Worker's compensation is a mandatory benefit that small businesses must provide to their employees. The insurance program benefits employees who become ill or injured on the job. This ensures financial support to the employees during their recovery period and protects the business from potential legal complications.


The Consolidated Omnibus Budget Reconciliation Act (COBRA) allows employees to continue their health insurance coverage after termination of employment. While it's typically associated with larger businesses, some state laws may require small businesses to comply with COBRA regulations. Offering this benefit helps maintain goodwill with former employees, potentially aiding in future re-hiring scenarios.


The Family and Medical Leave Act (FMLA) is a federal law that requires employers to provide unpaid, job-protected leave for specified family and medical reasons. While the FMLA does not generally apply to small businesses with fewer than 50 employees, voluntarily offering similar perks can boost employee morale and establish a supportive company culture.

Top Benefits That Matter The Most To Employees

While there are several benefits small businesses can offer, it is crucial to prioritize those that matter the most to employees. By understanding employees' needs, small businesses can create a competitive package that attracts and retains top talent. Here are some benefits that employees highly value. 

Life Insurance

Life insurance is a highly valued benefit among employees. It provides a financial safety net for the employee's family in the unfortunate event of their demise. This benefit can ease the financial burden and provide peace of mind, knowing their loved ones are cared for. For small businesses, group life insurance plans can be a cost-effective way to provide this benefit. Not only does it add to the appeal of the overall benefits package, but it also conveys a message of care and concern for the employee's well-being beyond the workplace.

Mental Health Assistance

The importance of mental health assistance in the workplace cannot be overstated. Employees are increasingly looking for employers who prioritize mental health and well-being. Small businesses can offer mental health benefits in various ways, such as providing access to counseling services, sponsoring mindfulness or stress management workshops, or offering flexible work hours to promote work-life balance.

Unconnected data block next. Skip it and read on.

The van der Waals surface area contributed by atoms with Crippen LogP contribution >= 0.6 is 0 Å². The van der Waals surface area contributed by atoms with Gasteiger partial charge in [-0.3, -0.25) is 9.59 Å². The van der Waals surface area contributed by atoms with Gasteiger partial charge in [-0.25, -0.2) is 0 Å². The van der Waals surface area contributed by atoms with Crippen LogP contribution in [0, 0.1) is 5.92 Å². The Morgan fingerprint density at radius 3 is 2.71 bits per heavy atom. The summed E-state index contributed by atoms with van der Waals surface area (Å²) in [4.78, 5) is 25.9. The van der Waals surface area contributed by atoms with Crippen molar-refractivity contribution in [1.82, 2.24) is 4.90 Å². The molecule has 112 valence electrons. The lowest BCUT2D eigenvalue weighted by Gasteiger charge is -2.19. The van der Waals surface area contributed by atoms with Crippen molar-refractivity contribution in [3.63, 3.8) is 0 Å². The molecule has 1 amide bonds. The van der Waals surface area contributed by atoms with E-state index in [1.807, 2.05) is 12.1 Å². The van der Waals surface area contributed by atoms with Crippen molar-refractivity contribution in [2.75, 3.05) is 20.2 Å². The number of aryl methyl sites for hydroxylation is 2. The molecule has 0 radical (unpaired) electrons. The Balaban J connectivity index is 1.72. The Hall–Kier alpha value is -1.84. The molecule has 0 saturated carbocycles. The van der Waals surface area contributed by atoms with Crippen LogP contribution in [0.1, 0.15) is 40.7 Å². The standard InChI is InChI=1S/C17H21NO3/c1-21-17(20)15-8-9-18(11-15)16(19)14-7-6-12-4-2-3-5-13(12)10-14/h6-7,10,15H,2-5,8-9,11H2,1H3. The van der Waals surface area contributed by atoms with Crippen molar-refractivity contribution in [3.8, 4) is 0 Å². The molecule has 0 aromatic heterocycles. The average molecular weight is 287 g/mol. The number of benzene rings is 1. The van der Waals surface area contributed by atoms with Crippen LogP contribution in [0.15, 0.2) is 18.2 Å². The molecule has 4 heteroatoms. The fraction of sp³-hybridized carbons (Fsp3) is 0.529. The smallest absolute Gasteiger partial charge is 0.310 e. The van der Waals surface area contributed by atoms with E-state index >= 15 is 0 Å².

Employee Assistance Programs

Employee Assistance Programs (EAPs) are valuable in any benefits package. These programs support employees facing personal issues that could affect their job performance, health, and well-being. Services can range from counseling and mental health support to financial advice and legal assistance. Small businesses can contract with EAP providers to give their employees access to professional, confidential help. 

Dental and Vision Insurance 

Dental and vision insurance are two of the most sought-after benefits by employees. Dental insurance typically covers a portion of the cost of a range of dental services, from routine cleanings and check-ups to more complex procedures such as root canals or oral surgery. Similarly, vision insurance can cover regular eye exams and partially or fully cover the cost of eyeglasses or contact lenses. 

Flexible Work Arrangements

In today's digital age, flexible work arrangements are becoming increasingly popular. This could include options for remote work, flexible work hours, or compressed work weeks. Such flexibility can greatly enhance work-life balance, increasing job satisfaction and productivity.

Training and Professional Development

Employees appreciate employers who invest in their growth and development. Offering opportunities for professional development, like workshops, seminars, or tuition reimbursement, can help employees acquire new skills and boost their career progression. This not only benefits employees but also contributes to the growth of the business.

Retirement Savings Plan

Retirement savings plans, like a 401(k), provide employees with a means to plan for their future. Businesses that match a portion of their employee's contributions to the plan can stand out as an employer of choice. Retirement benefits provide financial security for employees and can lead to tax savings for the business.

Wellness Programs

Health and wellness programs can include initiatives like gym memberships, mental health support, stress management workshops, or health screenings. These programs promote a healthy lifestyle among employees, leading to improved performance and reduced absenteeism.

Aside from the standard paid vacation and sick leave, offering additional PTO for personal matters or volunteering can be a highly attractive benefit. This demonstrates respect for employees' personal time and commitment to social responsibility.

By offering these valued benefits, small businesses can create a positive work environment that attracts and retains top talent and drives business success. Remember, small business employee benefits are not just a cost - they are an investment in your business's most valuable asset: its people.